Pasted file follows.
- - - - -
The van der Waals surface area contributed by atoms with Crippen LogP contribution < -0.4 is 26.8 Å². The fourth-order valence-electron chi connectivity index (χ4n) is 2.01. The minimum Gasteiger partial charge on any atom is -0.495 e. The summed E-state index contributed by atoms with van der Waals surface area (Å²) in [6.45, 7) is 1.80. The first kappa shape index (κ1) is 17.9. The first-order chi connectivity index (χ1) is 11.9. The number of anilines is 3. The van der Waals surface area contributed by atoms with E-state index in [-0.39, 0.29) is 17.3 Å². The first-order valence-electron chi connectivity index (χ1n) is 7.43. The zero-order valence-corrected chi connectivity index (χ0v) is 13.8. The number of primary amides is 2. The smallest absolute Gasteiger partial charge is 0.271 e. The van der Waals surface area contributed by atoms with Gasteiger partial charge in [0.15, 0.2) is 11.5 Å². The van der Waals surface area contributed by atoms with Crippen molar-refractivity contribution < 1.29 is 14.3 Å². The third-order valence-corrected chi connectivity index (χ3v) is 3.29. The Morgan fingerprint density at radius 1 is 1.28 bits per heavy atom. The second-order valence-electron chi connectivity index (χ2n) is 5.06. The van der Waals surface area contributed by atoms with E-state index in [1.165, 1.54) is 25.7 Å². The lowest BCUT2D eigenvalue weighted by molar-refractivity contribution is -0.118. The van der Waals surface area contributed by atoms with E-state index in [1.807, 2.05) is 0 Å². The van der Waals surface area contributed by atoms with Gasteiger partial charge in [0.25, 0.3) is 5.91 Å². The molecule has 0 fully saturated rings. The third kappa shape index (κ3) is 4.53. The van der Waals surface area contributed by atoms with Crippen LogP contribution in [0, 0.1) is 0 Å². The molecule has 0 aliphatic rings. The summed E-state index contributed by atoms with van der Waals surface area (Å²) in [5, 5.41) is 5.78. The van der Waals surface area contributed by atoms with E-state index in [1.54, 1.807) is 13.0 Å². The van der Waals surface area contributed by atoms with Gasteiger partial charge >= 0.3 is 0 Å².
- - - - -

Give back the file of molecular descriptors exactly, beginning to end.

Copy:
The van der Waals surface area contributed by atoms with Crippen LogP contribution < -0.4 is 26.8 Å². The fourth-order valence-electron chi connectivity index (χ4n) is 2.01. The minimum Gasteiger partial charge on any atom is -0.495 e. The summed E-state index contributed by atoms with van der Waals surface area (Å²) in [6.45, 7) is 1.80. The first kappa shape index (κ1) is 17.9. The first-order chi connectivity index (χ1) is 11.9. The number of anilines is 3. The van der Waals surface area contributed by atoms with E-state index in [-0.39, 0.29) is 17.3 Å². The first-order valence-electron chi connectivity index (χ1n) is 7.43. The zero-order valence-corrected chi connectivity index (χ0v) is 13.8. The number of primary amides is 2. The smallest absolute Gasteiger partial charge is 0.271 e. The van der Waals surface area contributed by atoms with Gasteiger partial charge in [0.15, 0.2) is 11.5 Å². The van der Waals surface area contributed by atoms with Crippen molar-refractivity contribution < 1.29 is 14.3 Å². The third-order valence-corrected chi connectivity index (χ3v) is 3.29. The Morgan fingerprint density at radius 1 is 1.28 bits per heavy atom. The second-order valence-electron chi connectivity index (χ2n) is 5.06. The van der Waals surface area contributed by atoms with E-state index in [1.165, 1.54) is 25.7 Å². The lowest BCUT2D eigenvalue weighted by molar-refractivity contribution is -0.118. The van der Waals surface area contributed by atoms with E-state index in [1.807, 2.05) is 0 Å². The van der Waals surface area contributed by atoms with Gasteiger partial charge in [0.25, 0.3) is 5.91 Å². The molecule has 0 fully saturated rings. The third kappa shape index (κ3) is 4.53. The van der Waals surface area contributed by atoms with Crippen LogP contribution in [0, 0.1) is 0 Å². The molecule has 0 aliphatic rings. The summed E-state index contributed by atoms with van der Waals surface area (Å²) in [5, 5.41) is 5.78. The van der Waals surface area contributed by atoms with E-state index in [1.54, 1.807) is 13.0 Å². The van der Waals surface area contributed by atoms with Gasteiger partial charge >= 0.3 is 0 Å².